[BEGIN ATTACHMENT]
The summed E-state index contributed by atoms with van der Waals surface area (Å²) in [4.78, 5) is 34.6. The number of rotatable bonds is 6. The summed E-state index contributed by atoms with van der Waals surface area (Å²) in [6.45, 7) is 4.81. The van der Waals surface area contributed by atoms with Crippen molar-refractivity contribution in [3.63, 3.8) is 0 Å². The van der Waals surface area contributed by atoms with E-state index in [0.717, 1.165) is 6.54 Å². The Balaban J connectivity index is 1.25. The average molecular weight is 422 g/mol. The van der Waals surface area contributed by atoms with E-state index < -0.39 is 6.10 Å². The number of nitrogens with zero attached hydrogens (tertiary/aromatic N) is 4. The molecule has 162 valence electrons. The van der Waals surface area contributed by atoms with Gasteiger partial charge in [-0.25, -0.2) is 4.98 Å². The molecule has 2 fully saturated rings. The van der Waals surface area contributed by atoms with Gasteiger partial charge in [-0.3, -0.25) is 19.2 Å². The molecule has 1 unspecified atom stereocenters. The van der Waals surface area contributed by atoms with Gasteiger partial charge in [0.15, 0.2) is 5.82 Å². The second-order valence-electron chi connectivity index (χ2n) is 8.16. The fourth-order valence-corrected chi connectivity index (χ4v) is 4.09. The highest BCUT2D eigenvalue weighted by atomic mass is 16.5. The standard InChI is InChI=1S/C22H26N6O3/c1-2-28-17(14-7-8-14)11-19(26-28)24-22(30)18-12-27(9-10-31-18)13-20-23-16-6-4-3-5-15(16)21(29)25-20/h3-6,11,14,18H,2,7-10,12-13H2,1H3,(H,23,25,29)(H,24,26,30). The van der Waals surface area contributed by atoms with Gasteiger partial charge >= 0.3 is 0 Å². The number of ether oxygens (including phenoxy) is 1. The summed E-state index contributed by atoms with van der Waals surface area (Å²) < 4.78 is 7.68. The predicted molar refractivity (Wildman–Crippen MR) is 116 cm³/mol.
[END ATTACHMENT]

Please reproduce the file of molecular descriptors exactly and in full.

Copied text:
The summed E-state index contributed by atoms with van der Waals surface area (Å²) in [4.78, 5) is 34.6. The number of rotatable bonds is 6. The summed E-state index contributed by atoms with van der Waals surface area (Å²) in [6.45, 7) is 4.81. The van der Waals surface area contributed by atoms with Crippen molar-refractivity contribution in [3.63, 3.8) is 0 Å². The van der Waals surface area contributed by atoms with E-state index in [0.717, 1.165) is 6.54 Å². The Balaban J connectivity index is 1.25. The average molecular weight is 422 g/mol. The van der Waals surface area contributed by atoms with E-state index < -0.39 is 6.10 Å². The number of nitrogens with zero attached hydrogens (tertiary/aromatic N) is 4. The molecule has 162 valence electrons. The van der Waals surface area contributed by atoms with Gasteiger partial charge in [-0.25, -0.2) is 4.98 Å². The molecule has 2 fully saturated rings. The van der Waals surface area contributed by atoms with Gasteiger partial charge in [-0.3, -0.25) is 19.2 Å². The molecule has 1 unspecified atom stereocenters. The van der Waals surface area contributed by atoms with Gasteiger partial charge in [0.15, 0.2) is 5.82 Å². The second-order valence-electron chi connectivity index (χ2n) is 8.16. The fourth-order valence-corrected chi connectivity index (χ4v) is 4.09. The highest BCUT2D eigenvalue weighted by atomic mass is 16.5. The standard InChI is InChI=1S/C22H26N6O3/c1-2-28-17(14-7-8-14)11-19(26-28)24-22(30)18-12-27(9-10-31-18)13-20-23-16-6-4-3-5-15(16)21(29)25-20/h3-6,11,14,18H,2,7-10,12-13H2,1H3,(H,23,25,29)(H,24,26,30). The van der Waals surface area contributed by atoms with Gasteiger partial charge >= 0.3 is 0 Å². The number of ether oxygens (including phenoxy) is 1. The summed E-state index contributed by atoms with van der Waals surface area (Å²) < 4.78 is 7.68. The predicted molar refractivity (Wildman–Crippen MR) is 116 cm³/mol.